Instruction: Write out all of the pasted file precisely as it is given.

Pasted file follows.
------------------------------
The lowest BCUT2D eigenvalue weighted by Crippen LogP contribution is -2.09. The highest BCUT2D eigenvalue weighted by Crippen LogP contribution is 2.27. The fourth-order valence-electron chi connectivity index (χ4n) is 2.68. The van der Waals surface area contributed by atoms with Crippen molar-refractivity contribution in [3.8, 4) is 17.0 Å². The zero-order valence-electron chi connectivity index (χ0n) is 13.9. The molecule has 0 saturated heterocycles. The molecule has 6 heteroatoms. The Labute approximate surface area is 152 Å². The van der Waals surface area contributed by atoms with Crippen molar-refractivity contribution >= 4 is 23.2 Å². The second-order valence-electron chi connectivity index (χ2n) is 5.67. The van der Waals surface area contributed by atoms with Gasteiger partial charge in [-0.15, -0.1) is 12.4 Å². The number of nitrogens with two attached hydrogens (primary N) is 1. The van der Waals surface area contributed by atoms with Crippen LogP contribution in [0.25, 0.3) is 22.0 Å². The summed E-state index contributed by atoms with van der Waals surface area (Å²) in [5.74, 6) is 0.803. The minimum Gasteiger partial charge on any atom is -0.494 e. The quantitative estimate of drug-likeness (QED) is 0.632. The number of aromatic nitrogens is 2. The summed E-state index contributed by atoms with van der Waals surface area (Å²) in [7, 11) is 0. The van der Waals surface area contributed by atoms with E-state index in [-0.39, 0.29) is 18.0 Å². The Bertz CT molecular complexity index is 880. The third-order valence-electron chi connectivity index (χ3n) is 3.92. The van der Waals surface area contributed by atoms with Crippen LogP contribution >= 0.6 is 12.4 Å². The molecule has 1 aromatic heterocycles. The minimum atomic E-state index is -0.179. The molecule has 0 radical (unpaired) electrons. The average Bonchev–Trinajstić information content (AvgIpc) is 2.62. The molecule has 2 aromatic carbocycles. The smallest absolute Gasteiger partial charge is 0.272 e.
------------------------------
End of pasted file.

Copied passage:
The lowest BCUT2D eigenvalue weighted by Crippen LogP contribution is -2.09. The highest BCUT2D eigenvalue weighted by Crippen LogP contribution is 2.27. The fourth-order valence-electron chi connectivity index (χ4n) is 2.68. The van der Waals surface area contributed by atoms with Crippen molar-refractivity contribution in [3.8, 4) is 17.0 Å². The zero-order valence-electron chi connectivity index (χ0n) is 13.9. The molecule has 0 saturated heterocycles. The molecule has 6 heteroatoms. The Labute approximate surface area is 152 Å². The van der Waals surface area contributed by atoms with Crippen molar-refractivity contribution >= 4 is 23.2 Å². The second-order valence-electron chi connectivity index (χ2n) is 5.67. The van der Waals surface area contributed by atoms with Gasteiger partial charge in [-0.15, -0.1) is 12.4 Å². The number of nitrogens with two attached hydrogens (primary N) is 1. The van der Waals surface area contributed by atoms with Crippen LogP contribution in [0.25, 0.3) is 22.0 Å². The summed E-state index contributed by atoms with van der Waals surface area (Å²) in [5.74, 6) is 0.803. The minimum Gasteiger partial charge on any atom is -0.494 e. The quantitative estimate of drug-likeness (QED) is 0.632. The number of aromatic nitrogens is 2. The summed E-state index contributed by atoms with van der Waals surface area (Å²) in [7, 11) is 0. The van der Waals surface area contributed by atoms with E-state index in [-0.39, 0.29) is 18.0 Å². The Bertz CT molecular complexity index is 880. The third-order valence-electron chi connectivity index (χ3n) is 3.92. The van der Waals surface area contributed by atoms with Crippen LogP contribution >= 0.6 is 12.4 Å². The molecule has 1 aromatic heterocycles. The minimum atomic E-state index is -0.179. The molecule has 0 radical (unpaired) electrons. The average Bonchev–Trinajstić information content (AvgIpc) is 2.62. The molecule has 2 aromatic carbocycles. The smallest absolute Gasteiger partial charge is 0.272 e.